Man on Fire (above), was cast from a local fisherman. It stands facing the current with fragments of implanted fire coral in his head and torso. Although it doesn't look like much now, in a few years, as the colorful fire coral "ignites" it will begin to resemble it's title.

Inertia, Jason deCaires Taylor
So far, the artist has created over 900 sculptures, each one telling a different story and highlighting different issues. Whether it is a colony of people standing still, such as Silent Evolution (below), or a man sitting on a couch eating a hamburger while watching television--Inertia (above), Taylor has integrated characteristics of our current society underwater—including actual people. Real people come to his studio and we take a mold to them.

Silent Evolution, Jason deCaires Taylor
The Silent Evolution (above) is Taylor's largest underwater collection of art (perhaps the largest in the world). It was installed in Cancun, Mexico's  Museo Subacuático de Arte in November  of 2010 and consists of 450 life-size cement people standing side by side on a barren patch of sand. The sculptures evoke both contemporary and historical narratives, forming building blocks which develop into a complex artificial reef for aquatic life to inhabit While the appearance of the collection underwater is of a crowd of people, from a distance it take the shape of an eye. The collection occupies over 420 square metres of ocean floor. Its location was chosen to redirect visitors away from nearby natural reefs, allowing them a chance to opportunity to regenerate.

Taylor's updating of Gericault's tragic masterpiece.
One of  Taylor's most striking pieces involves his rendition of Theodore Gericault's 1818 masterpiece, Raft of the Medusa (above). Taylor's figures reflect Gericault's poses and composition peopled with refugees in an inflatable boat (above). The relationship between the two works is as uncanny as it is haunting. The fact that it rests on the bottom of the ocean adds yet another element of if irony and mystery to the work.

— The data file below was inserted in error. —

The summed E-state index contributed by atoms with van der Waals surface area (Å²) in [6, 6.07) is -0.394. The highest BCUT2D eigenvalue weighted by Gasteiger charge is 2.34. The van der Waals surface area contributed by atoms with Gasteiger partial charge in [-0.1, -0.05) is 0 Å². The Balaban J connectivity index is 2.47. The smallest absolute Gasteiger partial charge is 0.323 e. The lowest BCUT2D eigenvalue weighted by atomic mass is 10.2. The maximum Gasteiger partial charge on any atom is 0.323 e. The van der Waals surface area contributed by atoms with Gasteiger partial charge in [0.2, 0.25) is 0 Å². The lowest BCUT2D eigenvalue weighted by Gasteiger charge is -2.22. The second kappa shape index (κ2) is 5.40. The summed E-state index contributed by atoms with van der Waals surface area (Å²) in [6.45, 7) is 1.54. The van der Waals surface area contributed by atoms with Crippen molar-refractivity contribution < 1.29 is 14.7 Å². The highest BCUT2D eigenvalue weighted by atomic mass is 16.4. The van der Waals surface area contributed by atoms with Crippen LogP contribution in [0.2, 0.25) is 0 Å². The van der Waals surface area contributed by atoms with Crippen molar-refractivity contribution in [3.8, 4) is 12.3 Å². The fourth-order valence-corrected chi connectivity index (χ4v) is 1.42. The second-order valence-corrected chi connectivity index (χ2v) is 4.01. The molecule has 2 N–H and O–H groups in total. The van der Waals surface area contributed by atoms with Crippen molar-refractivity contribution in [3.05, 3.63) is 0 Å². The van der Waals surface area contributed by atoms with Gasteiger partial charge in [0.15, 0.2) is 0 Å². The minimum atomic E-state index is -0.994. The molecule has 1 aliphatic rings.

The Un-Still-Life, Jason deCaires Taylor. The produce, and the process
Taylor’s art is unlike any other. For lack of a better phrase, one might term it a paradox of creation, constructed to be assimilated by the ocean and transformed from inert objects into living, breathing, coral reefs, portraying human intervention as both positive and life-encouraging. Numerous publications and documentaries have featured his extraordinary work, including the BBC, CNN, USA Today, the Guardian, Vogue, New Scientist and the Discovery Channel, yet nothing can quite do justice to the ephemeral nature of Taylor's art. Each visit to one of his sites is both unique and subject to the dynamic, fluctuating environment of the ocean. Taylor is currently based in Lanzarote part of the Canary Islands working on a major new underwater museum for the Atlantic Ocean.
Unfortunately, photographing Taylor's work
is not this simple.